Nowadays, given the right’s near-total obsession with immigration, one must assure them that one is not dismissing any of the things in that list as unimportant—but one is, if libertarian, insisting that the important things are the last things one should want controlled by government. You insist on a border? Keep it simple, mostly-porous, and limited in its functions, more or less like government itself, if we must have one at all (for now).

By contrast, I suppose the border-lovers should look with a certain amount of admiration at the (understandably) more-policed-than-average city boundaries of New York. It’s almost like paying to enter Disney World driving into this place, and rest assured you’re constantly being surveilled in the process—music to the border-enforcers’ ears, I suppose. But consider the possibility that it’s no coincidence this city spawned authoritarians such as (Brooklyn-born) Bernie Sanders and a man who recently endorsed him, his fellow communist Bill de Blasio.

Occasionally, circumstances will make a border or even a siege mentality a necessity, but it‘s hardly something to revel in. Given the tendency of the authoritarian elements of any political plan to come to fruition while the libertarian elements get perpetually delayed, I think it’s a safe bet 50 hardened state borders—if put in place before the welcome day the federal government ceases to exist, and especially if put in place by the federal government itself rather than, say, fiercely freedom-loving state-by-state secessionists—would just yield a still-vast nation at first annoyed and in time inured to constant checkpoints along one's slowed trek across what would still be the United States of America, with most of its federal regulations still intact.

(By contrast, long story short, a Brexited UK can fairly easily resume thinking of itself as and behaving like an independent country—some of these distinctions must be more a matter of contingent history than pure philosophical idealism.)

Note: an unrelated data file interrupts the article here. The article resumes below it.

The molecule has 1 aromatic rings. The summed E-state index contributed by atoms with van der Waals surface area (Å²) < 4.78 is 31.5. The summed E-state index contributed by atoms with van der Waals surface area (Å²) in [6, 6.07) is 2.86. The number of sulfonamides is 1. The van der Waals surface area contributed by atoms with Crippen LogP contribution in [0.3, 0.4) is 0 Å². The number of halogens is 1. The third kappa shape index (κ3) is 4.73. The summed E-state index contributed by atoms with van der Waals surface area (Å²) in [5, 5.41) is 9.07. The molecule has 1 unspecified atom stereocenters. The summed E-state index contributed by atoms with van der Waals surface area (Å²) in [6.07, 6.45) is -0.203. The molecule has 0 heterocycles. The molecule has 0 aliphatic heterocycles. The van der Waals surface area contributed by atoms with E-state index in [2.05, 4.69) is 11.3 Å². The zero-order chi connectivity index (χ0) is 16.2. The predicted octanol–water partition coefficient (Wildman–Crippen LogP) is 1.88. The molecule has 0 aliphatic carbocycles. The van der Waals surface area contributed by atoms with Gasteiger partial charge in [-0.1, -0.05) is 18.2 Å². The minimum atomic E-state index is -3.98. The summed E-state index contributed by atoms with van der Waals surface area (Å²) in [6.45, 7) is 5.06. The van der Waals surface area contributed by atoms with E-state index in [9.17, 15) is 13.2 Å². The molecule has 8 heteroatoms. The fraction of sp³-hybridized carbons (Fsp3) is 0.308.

Constant government checkpoints can’t be what a reasonable-approximation-of-liberty (or private property) looks like, any more than a ring of government cops around every town or block is (and New York has come close to trying that, too, given all the barricades put up in the Bronx at certain hours). In theory, yes, that system might eventually fortuitously decay into mere parcels of private property—the ultimate win for libertarianism—but you know damn well it might more easily decay into a system in which you must constantly “present your papers” to go across town, one more layer of very palpable tyranny.

Most of that will sound rather far-off and speculative, but one crude, practical litmus test right now for separating the libertarians-in-spirit from the mere border-lovers/Trumpers-in-spirit is seeing how people react to the news of Greyhound announcing it will not comply with searches of its vehicles by immigration agents who do not have warrants. The same people aghast at the independent-mindedness of “sanctuary cities” will want Greyhound punished, I suppose, but since I still remember the days when non-leftists preferred capitalist enterprises and individual rights to latitude for government goons, I say: Go, Greyhound!

—Todd Seavey is the author of Libertarianism for Beginners and is on Twitter at @ToddSeavey.


Register or Login to leave a comment